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West Palm Beach Taxes & Bankruptcy Attorney

While many debtors believe that tax liability cannot be discharged in bankruptcy, it is possible to discharge certain tax liabilities under the Bankruptcy Code. When you are considering personal bankruptcy, you are likely to have many questions about the types of debts that can be discharged. The bankruptcy laws that govern the discharge of tax debt are extremely complex, and it’s very important to discuss your case with a qualified bankruptcy lawyer.

At Kelley Kaplan & Eller, we have experience handling bankruptcies that involve significant tax debts, and we can answer your questions for you today. If you are thinking about filing for consumer bankruptcy and have tax debts, you will need to have an experienced West Palm Beach taxes & bankruptcy attorney on your side, and we can help.

Discharging Income Taxes in Bankruptcy

Can you discharge your income tax debt by filing for a Chapter 7 bankruptcy or a Chapter 13 bankruptcy? While the possibility for discharging income tax liability is a bit different depending on the type of bankruptcy, in general under 11 U.S.C. § 523 and 11. U.S.C. § 507, income tax debts cannot be discharged by filing for personal bankruptcy unless they meet certain requirements. Income tax debts that meet the following requirements may be eligible for discharge if:

The tax return from which the tax debt arose was due to be filed more than three years before the date on which you filed for bankruptcy. For example, if you accrued an income tax debt from a return that was due to be filed on April 15, 2012, you may not have this income tax debt discharged unless you file for bankruptcy after April 15, 2015. The three-year time period requirement includes extensions.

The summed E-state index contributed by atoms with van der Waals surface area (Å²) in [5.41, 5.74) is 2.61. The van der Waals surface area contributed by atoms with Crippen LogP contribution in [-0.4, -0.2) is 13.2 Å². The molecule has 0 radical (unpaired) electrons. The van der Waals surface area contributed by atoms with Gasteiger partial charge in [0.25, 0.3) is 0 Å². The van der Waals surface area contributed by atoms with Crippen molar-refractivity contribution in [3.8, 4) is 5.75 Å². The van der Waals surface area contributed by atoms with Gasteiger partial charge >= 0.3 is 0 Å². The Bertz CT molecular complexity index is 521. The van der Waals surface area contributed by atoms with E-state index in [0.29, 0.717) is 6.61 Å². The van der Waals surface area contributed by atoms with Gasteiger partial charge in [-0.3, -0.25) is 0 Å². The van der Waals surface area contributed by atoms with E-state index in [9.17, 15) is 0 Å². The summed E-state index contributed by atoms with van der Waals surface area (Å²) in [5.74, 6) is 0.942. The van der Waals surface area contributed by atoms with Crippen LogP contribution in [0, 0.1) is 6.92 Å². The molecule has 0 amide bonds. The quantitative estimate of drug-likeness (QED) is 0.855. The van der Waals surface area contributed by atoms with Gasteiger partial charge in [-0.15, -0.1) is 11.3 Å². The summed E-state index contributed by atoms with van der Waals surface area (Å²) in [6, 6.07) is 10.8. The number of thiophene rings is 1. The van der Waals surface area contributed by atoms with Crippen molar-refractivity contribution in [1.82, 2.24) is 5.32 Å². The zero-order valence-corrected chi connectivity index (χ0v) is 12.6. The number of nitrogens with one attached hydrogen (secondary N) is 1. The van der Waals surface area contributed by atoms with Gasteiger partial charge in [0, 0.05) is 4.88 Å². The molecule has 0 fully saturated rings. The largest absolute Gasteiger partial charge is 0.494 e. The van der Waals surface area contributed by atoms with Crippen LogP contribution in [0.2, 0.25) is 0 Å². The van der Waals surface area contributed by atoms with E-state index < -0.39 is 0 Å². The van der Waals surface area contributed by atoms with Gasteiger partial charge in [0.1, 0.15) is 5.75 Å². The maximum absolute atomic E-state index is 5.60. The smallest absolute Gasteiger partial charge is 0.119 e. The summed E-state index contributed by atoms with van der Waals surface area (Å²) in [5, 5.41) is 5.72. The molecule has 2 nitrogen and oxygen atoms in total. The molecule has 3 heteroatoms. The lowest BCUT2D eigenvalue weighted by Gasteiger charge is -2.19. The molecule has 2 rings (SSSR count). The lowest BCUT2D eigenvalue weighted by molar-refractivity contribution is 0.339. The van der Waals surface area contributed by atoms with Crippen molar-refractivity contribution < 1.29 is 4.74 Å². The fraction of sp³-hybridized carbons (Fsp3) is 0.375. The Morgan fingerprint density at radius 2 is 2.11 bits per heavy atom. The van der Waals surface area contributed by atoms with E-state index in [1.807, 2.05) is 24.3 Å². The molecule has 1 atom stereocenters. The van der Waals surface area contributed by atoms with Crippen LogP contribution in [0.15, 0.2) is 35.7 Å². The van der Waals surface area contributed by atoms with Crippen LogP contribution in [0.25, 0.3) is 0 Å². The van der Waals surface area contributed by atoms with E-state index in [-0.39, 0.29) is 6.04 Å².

The tax return from which the tax debt arose was actually filed at least two years before the date on which you filed for bankruptcy. For example, if your tax return was due to be filed on April 15, 2010 and you declared bankruptcy on April 16, 2013, you must have actually filed the return by April 15, 2011.

More than 240 days have passed from the time the I.R.S. assessed your taxes and the time you filed for bankruptcy.

It’s important to keep in mind that other income taxes may not be dischargeable even if they meet these requirements. Specifically, substitute tax returns (those that the I.R.S. files on the debtor’s behalf) aren’t eligible for discharge; you also cannot discharge a federal tax lien. In addition, any taxes related to a fraudulent tax return or fraudulent activity won’t be dischargeable through bankruptcy.

Are interest and penalties on income tax debt dischargeable? Typically, the answer is yes, but discharging tax debt can be a complicated process, and it’s very important to have an attorney assess your specific situation.

Contact a West Palm Beach Bankruptcy Attorney

Tax debt and bankruptcy can be quite complicated. However, with one of our experienced West Palm Beach bankruptcy attorneys on your side, you may be able to have income tax debt, as well as other forms of tax liability, discharged through bankruptcy. Filing for bankruptcy is often a stressful process, but at the law firm of Kelley Kaplan & Eller, our bankruptcy attorneys have years of experience assisting residents of South Florida. Contact us today to learn more about how we can help.

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